Guest post by John Thompson.
Most teachers who I know would heartily endorse Rick Hess’s top two blog hits of 2012. Common Core is likely to join the DeLorean automobile on the ash heap of history. And rather than viewing technology as a “miraculous balm,” it should be seen more like Hamburger Helper.” Education loves those sorts of quick fixes but, as the year’s third top post observes, successes that produce great schools (like those in Finland) grow out of cultural values, including those that “lead to big differences in youth behavior” or that are enhanced by two-parent families.
Teachers often condemn the search for such “silver bullets” as a legacy of education’s “culture of compliance.” Hess (post #4) calls it a “culture of can’t.” Who could quarrel with either term?
Most of us also agree with Hess’s 10th top post. Administrators name it “differentiated instruction,” while teachers call it the central offices’ favorite method of “Cover Your Ass.” But, few teachers would quarrel with Hess’s explanation of why those policies can be a “recipe for mediocrity,” and that “the question isn’t whether we should serve all kids; it’s whether we think every school, or every classroom, ought to be expected to meet every need of every student.” (Oops! Hess’s post was a defense of charter schools. But, surely he would not seek a double standard where only neighborhood school teachers serve all kids in each class ...)
Teachers and unions helped elect and reelect President Obama. We agree with Hess’s 9th favorite post that Obama’s Education Department is full of good sincere people, but that their policies have not been different than those of Republicans and that Mitt Romney would have likely kept them up for the next four years. We also agree that the year’s greatest victory was the Chicago teachers strike, where we beat back “Rahmbo.”
We who have actually been in the urban classroom, unlike Mayor Rahm Emanuel and other true believers in test-driven accountability, agree that John Henry is “a cautionary tale--not a role model.” Educators should “indeed work hard and lead by example. But way too many K-12 leaders work ridiculous hours, slogging through breaks and weekends.”
But, what about the other side? How come an analyst who is so vivid in articulating the basic concerns of teachers is not our champion? Why is it that Hess remains joined at the hip with bubble-in “reformers?”
For instance, Hess is eloquent in condemning supporters of value-added evaluations for their “crude, inflexible policies that turn good ideas into caricatures.” Then, he seeks balance, “On the other side, we’ve got teachers and ‘public school defenders’ who aren’t content to challenge simple-minded solutions, but who argue that we can’t really distinguish good educators from bad ones.” I have never seen such a public school defender; perhaps Hess has never seen Linda Darling Hammond’s proposal for a comprehensive system of evaluations.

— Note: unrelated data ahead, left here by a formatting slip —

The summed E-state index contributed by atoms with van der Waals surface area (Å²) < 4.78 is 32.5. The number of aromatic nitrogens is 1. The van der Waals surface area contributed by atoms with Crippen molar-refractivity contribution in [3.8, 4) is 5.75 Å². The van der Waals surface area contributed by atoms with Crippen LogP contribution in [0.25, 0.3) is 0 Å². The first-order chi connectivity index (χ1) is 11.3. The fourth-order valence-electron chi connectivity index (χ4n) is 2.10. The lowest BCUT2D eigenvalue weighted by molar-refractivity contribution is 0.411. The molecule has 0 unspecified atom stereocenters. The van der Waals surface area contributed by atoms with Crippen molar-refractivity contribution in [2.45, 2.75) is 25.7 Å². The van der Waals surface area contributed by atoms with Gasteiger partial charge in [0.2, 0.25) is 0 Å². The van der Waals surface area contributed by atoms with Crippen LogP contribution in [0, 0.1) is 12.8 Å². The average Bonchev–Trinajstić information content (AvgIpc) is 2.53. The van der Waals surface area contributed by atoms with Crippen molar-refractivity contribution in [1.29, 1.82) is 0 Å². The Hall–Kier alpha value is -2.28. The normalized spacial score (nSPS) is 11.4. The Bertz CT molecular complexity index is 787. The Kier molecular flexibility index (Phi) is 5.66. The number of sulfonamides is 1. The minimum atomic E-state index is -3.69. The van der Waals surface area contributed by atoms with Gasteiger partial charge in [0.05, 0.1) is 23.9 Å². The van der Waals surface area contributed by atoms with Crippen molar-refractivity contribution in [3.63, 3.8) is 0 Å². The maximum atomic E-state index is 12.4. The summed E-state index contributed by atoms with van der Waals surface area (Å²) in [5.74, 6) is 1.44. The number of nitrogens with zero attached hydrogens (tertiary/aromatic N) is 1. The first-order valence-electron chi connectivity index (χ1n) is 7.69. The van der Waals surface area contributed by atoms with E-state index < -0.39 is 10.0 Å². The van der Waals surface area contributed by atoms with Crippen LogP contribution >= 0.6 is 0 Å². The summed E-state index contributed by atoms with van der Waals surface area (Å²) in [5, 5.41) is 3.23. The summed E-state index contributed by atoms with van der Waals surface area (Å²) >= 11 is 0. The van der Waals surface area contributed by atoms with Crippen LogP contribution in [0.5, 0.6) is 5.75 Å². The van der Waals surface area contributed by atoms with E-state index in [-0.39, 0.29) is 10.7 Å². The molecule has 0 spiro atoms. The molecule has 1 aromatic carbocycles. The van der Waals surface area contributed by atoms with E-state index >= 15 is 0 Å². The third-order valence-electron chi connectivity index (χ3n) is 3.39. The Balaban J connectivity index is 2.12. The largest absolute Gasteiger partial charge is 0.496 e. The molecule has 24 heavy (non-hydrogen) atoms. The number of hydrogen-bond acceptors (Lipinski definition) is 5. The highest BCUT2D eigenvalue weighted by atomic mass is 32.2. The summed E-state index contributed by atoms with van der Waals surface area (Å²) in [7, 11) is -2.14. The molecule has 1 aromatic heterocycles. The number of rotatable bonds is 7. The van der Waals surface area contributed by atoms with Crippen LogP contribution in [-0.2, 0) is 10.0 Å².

Hess admits that, “contracts, laws, and regulations assuredly handcuff school and system leaders. But the ardent drumbeat for ‘reform’ has obscured the fact that school and system leaders can actually do much that they often complain they can’t, if they have the persistence, knowledge, ingenuity, and motivation.” Then, he inexplicably defends the test-driven firing of good teachers in Washington D.C. because D.C. is different than the affluent Fairfax County!?!?
Sadly, Hess’ Chicago strike outburst may reveal his fundamental motivation. Perhaps, he just likes to fight.
The Chicago teachers’ victory prompted the jab that “Walker-style GOP school reform is looking pretty good.” In his preceding sentence, he describes Karen Lewis as a big winner in the strike. Then, out of nowhere comes this attack on Diane Ravitch, “Lewis comes out of this as an icon for anti-testing, pro-LIFO teachers, finally giving them someone besides a seventy-something former academic to cheer.”
If the combative Hess revisited the classroom, could he sit through the interminable professional development meetings that teachers endure? Could he hold his sharp tongue as the central office dumped one CYA gimmick after another on him? So, maybe it is our willingness to endure those indignities that invites his contempt.
Or, perhaps Hess cannot go where his evidence and his logic direct him and become pro-teacher because he is congenitally unable to be pro-anything. Is he a leader of the brass knuckle school of reform just because he loves brass knuckled political battles?
What do you think? Should teachers not take Hess’s attacks personally? Should we read him as a modern-day H.L. Mencken lambasting everyone? But, wouldn’t it be nice if his eloquence could be put to the service of students, teaching, and learning?
John Thompson was an award winning historian, with a doctorate from Rutgers, and a legislative lobbyist when crack and gangs hit his neighborhood, and he became an inner city teacher. He blogs for This Week in Education, the Huffington Post and other sites. After 18 years in the classroom, he is writing his book, Getting Schooled: Battles Inside and Outside the Urban Classroom.
The opinions expressed in Living in Dialogue are strictly those of the author(s) and do not reflect the opinions or endorsement of Editorial Projects in Education, or any of its publications.